Ad Autolycum, Liber II, §35, PG 6:1109; ANF: Vol. II, Theophilus to Autolycus, Book II, Chapter 35.

Notice again how Theophilus views the Scriptures as something that can readily be understood through simply reading them.

Other early Christian writings that have sometimes been dated as early as the 1st or 2nd century also give a similar picture.

1 Clement has been dated by some as early as the the late 90's and as late as A.D. 140 or later. Also, the authorship of the book is uncertain. Thus, this is not necessarily the writing of a church father, but it is an early Christian writing.

1 Clement 45:1-3
(Lightfoot Translation)
Be ye contentious, brethren, and jealous about the things that pertain unto salvation. Ye have searched the scriptures, which are true, which were given through the Holy Ghost; and ye know that nothing unrighteous or counterfeit is written in them.

Alternative translation (Roberts Translation): Ye are fond of contention, brethren, and full of zeal about things which do not pertain to salvation. Look carefully into the Scriptures, which are the true utterances of the Holy Spirit. Observe that nothing of an unjust or counterfeit character is written in them.

Greek: Φιλόνεικοί ἐστε, ἀδελφοί, καὶ ζηλωταὶ περὶ τῶν ἀνηκόντων εἰς συτηρίαν ἐγκεκύφατε εἰς τὰς γραηάς, ρὰς γραγάς, τὰς ἀληθεῖς, τὰς [διὰ] τοῦ ὰγίου ἐπίστασθε ὅτι οὐδὲν ἄδικον οὐδὲ παραπεποιημένον γέγραπται ἐν αὐταῖς.
This is less explicit than some of the passages above, but it is clear that the author of 1 Clement thinks that his readers will be familiar with Scripture and that they will obtain their information about salvation from those entirely trustworthy books.

1 Clement 53:1
(Lightfoot Translation)
For ye know, and know well, the sacred scriptures, dearly beloved, and ye have searched into the oracles of God. We write these things therefore to put you in remembrance.

Alternative translation (Roberts Translation): Ye understand, beloved, you understand well the Sacred Scriptures, and you have looked very earnestly into the oracles of God. Call then these things to your remembrance.

Greek: Ἐπίστασθε γὰρ καὶ καλῶς ἐπίσταθε τὰς ὶερὰς γραφὰς, καὶ ἐγκεκύφατε εἰς τὰ λόγια τοῦ Θεοῦ πρὸς ἀνάμνησιν αῧν ταῦτα γράφομεν.
Similarly, as in the previous instance, the author of 1 Clement assumes familiarity with Scripture and does not claim to write so much to instruct as simply to remind.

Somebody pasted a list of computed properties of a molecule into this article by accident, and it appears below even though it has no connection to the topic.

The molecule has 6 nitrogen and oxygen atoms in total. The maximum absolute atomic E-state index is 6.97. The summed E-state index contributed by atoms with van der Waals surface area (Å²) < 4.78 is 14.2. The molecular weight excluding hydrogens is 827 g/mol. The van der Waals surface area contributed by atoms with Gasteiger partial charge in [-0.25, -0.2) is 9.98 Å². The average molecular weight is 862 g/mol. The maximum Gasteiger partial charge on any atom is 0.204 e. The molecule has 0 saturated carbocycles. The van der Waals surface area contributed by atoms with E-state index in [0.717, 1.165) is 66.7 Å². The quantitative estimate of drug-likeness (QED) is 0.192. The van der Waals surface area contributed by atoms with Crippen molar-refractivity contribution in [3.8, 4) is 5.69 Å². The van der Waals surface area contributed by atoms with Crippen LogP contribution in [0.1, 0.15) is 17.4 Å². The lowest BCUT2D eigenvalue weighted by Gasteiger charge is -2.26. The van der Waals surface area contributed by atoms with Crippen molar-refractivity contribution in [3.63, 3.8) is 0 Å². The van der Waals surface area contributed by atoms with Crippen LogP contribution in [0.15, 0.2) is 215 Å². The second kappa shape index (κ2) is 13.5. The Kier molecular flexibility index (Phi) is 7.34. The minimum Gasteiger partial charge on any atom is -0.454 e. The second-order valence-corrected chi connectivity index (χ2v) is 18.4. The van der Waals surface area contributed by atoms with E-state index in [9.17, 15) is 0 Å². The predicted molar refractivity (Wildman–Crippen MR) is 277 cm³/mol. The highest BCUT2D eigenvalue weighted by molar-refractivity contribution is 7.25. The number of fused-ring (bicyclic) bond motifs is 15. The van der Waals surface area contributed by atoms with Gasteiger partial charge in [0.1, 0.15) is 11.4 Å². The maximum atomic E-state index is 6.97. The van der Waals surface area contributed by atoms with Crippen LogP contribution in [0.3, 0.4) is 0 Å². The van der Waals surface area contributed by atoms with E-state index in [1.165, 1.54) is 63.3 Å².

A similar remark can be found in a letter ascribed to Polycarp (whether it is actually Polycarp's work is probably less certain, but it is a fairly early Christian writing):

Polycarp to the Philippians, Chapter 12:
(Roberts Translation - ANF 1)
For I trust that ye are well versed in the Sacred Scriptures, and that nothing is hid from you; but to me this privilege is not yet granted.

(Lightfoot Translation)
For I am persuaded that ye are well trained in the sacred writings, and nothing is hidden from you. But to myself this is not granted.

(Lake Translation)
For I am persuaded that ye are well trained in the sacred writings, and nothing is hidden from you. But to myself this is not granted.

Latin (the original Greek was not preserved, to my knowledge):
Confido enim vos bene exercitatos esse in sacris literis, et nihil vos latet; mihi autem non est concessum.
And there is more from Polycarp:

Polycarp to the Philippians, Chapter 3
(Roberts Translation - ANF 1)
These things, brethren, I write to you concerning righteousness, not because I take anything upon myself, but because ye have invited me to do so. For neither I, nor any other such one, can come up to the wisdom of the blessed and glorified Paul. He, when among you, accurately and stedfastly taught the word of truth in the presence of those who were then alive. And when absent from you, he wrote you a letter, which, if you carefully study, you will find to be the means of building you up in that faith which has been given you, and which, being followed by hope, and preceded by love towards God, and Christ, and our neighbour, " is the mother of us all." For if any one be inwardly possessed of these graces, he hath fulfilled ths command of righteousness, since he that hath love is far from all sin.

(Lightfoot Translation)
These things, brethren, I write unto you concerning righteousness, not because I laid this charge upon myself, but because ye invited me. For neither am I, nor is any other like unto me, able to follow the wisdom of the blessed and glorious Paul, who when he came among you taught face to face with the men of that day the word which concerneth truth carefully and surely; who also, when he was absent, wrote a letter unto you, into the which if ye look diligently, ye shall be able to be builded up unto the faith given to you, which is the mother of us all, while hope followeth after and love goeth before--love toward God and Christ and toward our neighbor. For if any man be occupied with these, he hath fulfilled the commandment of righteousness; for he that hath love is far from all sin.

(Lake Translation)
These things, brethren, I write to you concerning righteousness, not at my own instance, but because you first invited me. For neither am I, nor is any other like me, able to follow the wisdom of the blessed and glorious Paul, who when he was among you in the presence of the men of that time taught accurately and stedfastly the word of truth, and also when he was absent wrote letters to you, from the study of which you will be able to build yourselves up into the faith given you; "which is the mother of us all" when faith follows, and love of God and Christ and neighbour goes before. For if one be in this company he has fulfilled the command of righteousness, for he who has love is far from all sin.

Greek: